IRS Estate Tax Exemption Amount Goes Up for 2023

IRS Estate Tax Exemption

The IRS estate tax exemption will once more increase in 2023. Since the exemption is calculated based on the Consumer Price Index, impacted taxpayers shouldn’t assume that this will happen every year. The good news is that it still makes up a sizable amount of the opening chapter for virtually every high-income American.

2023 IRS Estate Tax Exemption

The federal estate tax is typically not applicable to an estate when the value of the estate is less than the exemption level. The exemption amount is greater than $12.92 million for the years 2019 through 2023 (and for married couples, the income beginning in 2022). The exemption for a couple is worth $25.84 million.

IRS Estate Tax Exemption Rate

After all, only a small percentage of Americans who pass away have a net worth of more than $12.92 million. However, not every estate with a net worth in the vicinity of that sum is hit with a tax bill that starts off at a really high rate. A 40% tax rate is applied to about half of the estate’s worth. The amount over $1 million that is subject to lower rates of tax ranges from 18% to 39%, as shown in the table below. On the first $1 million of the asset, this results in an overall tax of $345,800, which is only $54,200 less than the tax you would pay if the estate were taxed at a high rate. On the other hand, after you surpass the $1 million threshold, the remaining estate worth is likewise subject to a 40% tax rate.

RateTaxable Amount (Value of Estate Exceeding Exemption)
18%$0 to $10,000
20%$10,001 to $20,000
22%$20,001 to $40,000
24%$40,001 to $60,000
26%$60,001 to $80,000
28%$80,001 to $1,00,000
30%$1,00,001 to $1,50,000
32%$1,50,001 to $2,50,000
34%$2,50,001 to $5,00,000
36%$5,00,001 to $7,50,000
38%$7,50,001 to $1 Million
40%Over $1 Million

Historical IRS Estate Tax Exemption Amounts

IRS Estate Tax Exemption

The estate tax exemption has only increased over time since the basic estate tax was changed in 1976 (see chart below). The rise is typically minimal, such as when making a small adjustment for inflation. The exemption threshold has, however, occasionally risen. For instance, it increased from $675,000 in 2002 to $1,000,000 in 2011, from $1,000,000 to $5,000,000 in 2011, and from $5.49 million to $11.18 million in 2018.

PeriodExemption Amount
1977 (Quarters 1 and 2)$30,000
1977 (Quarters 3 and 4)$120,667
1987 through 1997$600,000
2000 and 2001$675,000
2002 through 2010$1,000,000

State Estate Taxes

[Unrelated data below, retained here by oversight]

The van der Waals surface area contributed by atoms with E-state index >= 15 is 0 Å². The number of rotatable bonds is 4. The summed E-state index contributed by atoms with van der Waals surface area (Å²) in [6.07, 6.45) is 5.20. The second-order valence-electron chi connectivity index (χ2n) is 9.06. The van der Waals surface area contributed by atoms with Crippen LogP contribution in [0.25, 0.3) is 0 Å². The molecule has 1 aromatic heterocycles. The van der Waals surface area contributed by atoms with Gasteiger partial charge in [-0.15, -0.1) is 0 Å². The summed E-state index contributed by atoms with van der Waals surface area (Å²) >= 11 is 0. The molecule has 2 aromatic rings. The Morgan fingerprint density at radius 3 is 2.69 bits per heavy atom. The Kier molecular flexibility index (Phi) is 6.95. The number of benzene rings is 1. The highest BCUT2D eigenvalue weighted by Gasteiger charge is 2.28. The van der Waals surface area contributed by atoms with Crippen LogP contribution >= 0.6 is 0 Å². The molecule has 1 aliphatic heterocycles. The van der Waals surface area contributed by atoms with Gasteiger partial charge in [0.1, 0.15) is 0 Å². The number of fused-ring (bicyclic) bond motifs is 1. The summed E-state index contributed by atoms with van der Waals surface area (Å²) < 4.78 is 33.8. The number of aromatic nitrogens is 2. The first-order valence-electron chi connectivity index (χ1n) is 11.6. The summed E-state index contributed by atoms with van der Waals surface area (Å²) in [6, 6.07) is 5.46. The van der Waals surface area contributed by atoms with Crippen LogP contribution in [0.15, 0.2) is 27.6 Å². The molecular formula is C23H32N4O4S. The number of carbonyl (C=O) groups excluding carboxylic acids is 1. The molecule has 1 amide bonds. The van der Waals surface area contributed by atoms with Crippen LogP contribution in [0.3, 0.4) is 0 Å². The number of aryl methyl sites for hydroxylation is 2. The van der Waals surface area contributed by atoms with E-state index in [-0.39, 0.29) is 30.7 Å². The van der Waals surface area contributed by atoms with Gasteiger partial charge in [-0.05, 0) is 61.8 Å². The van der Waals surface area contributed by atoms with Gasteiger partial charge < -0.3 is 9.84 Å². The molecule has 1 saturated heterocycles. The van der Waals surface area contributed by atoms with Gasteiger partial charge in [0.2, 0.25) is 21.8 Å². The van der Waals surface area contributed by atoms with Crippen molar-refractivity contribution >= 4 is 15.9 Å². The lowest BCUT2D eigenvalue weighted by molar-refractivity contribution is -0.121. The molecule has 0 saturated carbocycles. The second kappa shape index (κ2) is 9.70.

Nonetheless, just because there is no federal estate tax does not imply you are completely exempt from paying any state estate taxes. There are estate taxes in eleven states and the District of Columbia, and the state exemption levels are sometimes substantially smaller than the federal estate tax exemption. For instance, in Massachusetts and Oregon, the threshold for a reduced-support exemption is merely $1 million.

Six other states, in addition to Maryland, have inheritance taxes, which are often covered by your own family members. You might leave your children and grandchildren with less money in their pockets than you had intended for since your estate isn’t worth millions of dollars.

If you think you may benefit from the expected increase in the lifetime IRS estate tax exemption amount, please contact us or schedule a consultation today.

2023 IRA and Pension Plan Limitations

2023 IRA and pension plan limitations

The 2023 IRA and pension plan limitations have been announced.  Below are some of the more common amounts for 2023:

  • The defined benefit plan limitation is $265,000 (up from $245,000 for 2022).
  • The defined contribution plan maximum increases to $66,000 (up from $61,000).
  • The annual compensation limit for the calculation of most employer contributions is $330,000 (up from $305,000).
  • The Retirement Savers Credit is completely phased out at MFJ = $73,000 (up from $68,000), HH = $54,750 (up from $51,000), and all others = $36,500 (up from $34,000).
  • A year of service for SEP coverage remains at $750.
  • The maximum elective deferral for §401(k), §403(b), §457, and SARSEPs is $22,500 (up from $20,500 for 2021).  The catchup contribution limit for those aged 50 or older as of the end of the year is $7,500 (up from $6,500).
  • The maximum elective deferral to SIMPLE plans is $15,500 (up from $14,000).  The catch-up maximum is $3,500 (up from $3,000).
  • The maximum contribution to IRAs is $6,500 (up from $6,000).  The catch-up for IRAs is not subject to annual indexing and remains at $1,000.
  • The modified AGI phase-out ranges are $73,000-$83,000 (up from $68,000-$78,000); MFJ = $116,000-$136,000 (up from $109,000-$129,000); and MFJ when the taxpayer is not covered but the spouse is = $218,000-$228,000 (up from $204,000-$214,000).
  • Roth IRA AGI phase-out limits increase to $138,000-$153,000 (up from $129,000-$144,000).  For MFJ these amounts are $218,000-$228,000 (up from $204,000-$214,000).
  • The definition of high compensation for purposes of section 414(q)(1)(B) is $150,000 (up from 135,000).

The IRS Notice also has other pension-related indexed amounts such as key employee, top-heavy, and “control employee” limits.

A copy of Notice 2022-55 can be found at by clicking on IRS-drop and then clicking on Notice 2022-55.

This text has been shared courtesy of David & Mary Mellem, EAs & Ashwaubenon Tax Professionals, 920-496-1065, fax 920-496-9111, We ask that no reproduction of this article take place without the express written consent of Ashwaubenon Tax Professionals, 2140 Holmgren Way #1040, Green Bay, WI 54304, USA.  We do not sell, give, or in any way share email addresses with anyone.  If you would like to be removed from our email list, send us an email to that effect or use the word UNSUBSCRIBE in the SUBJECT line.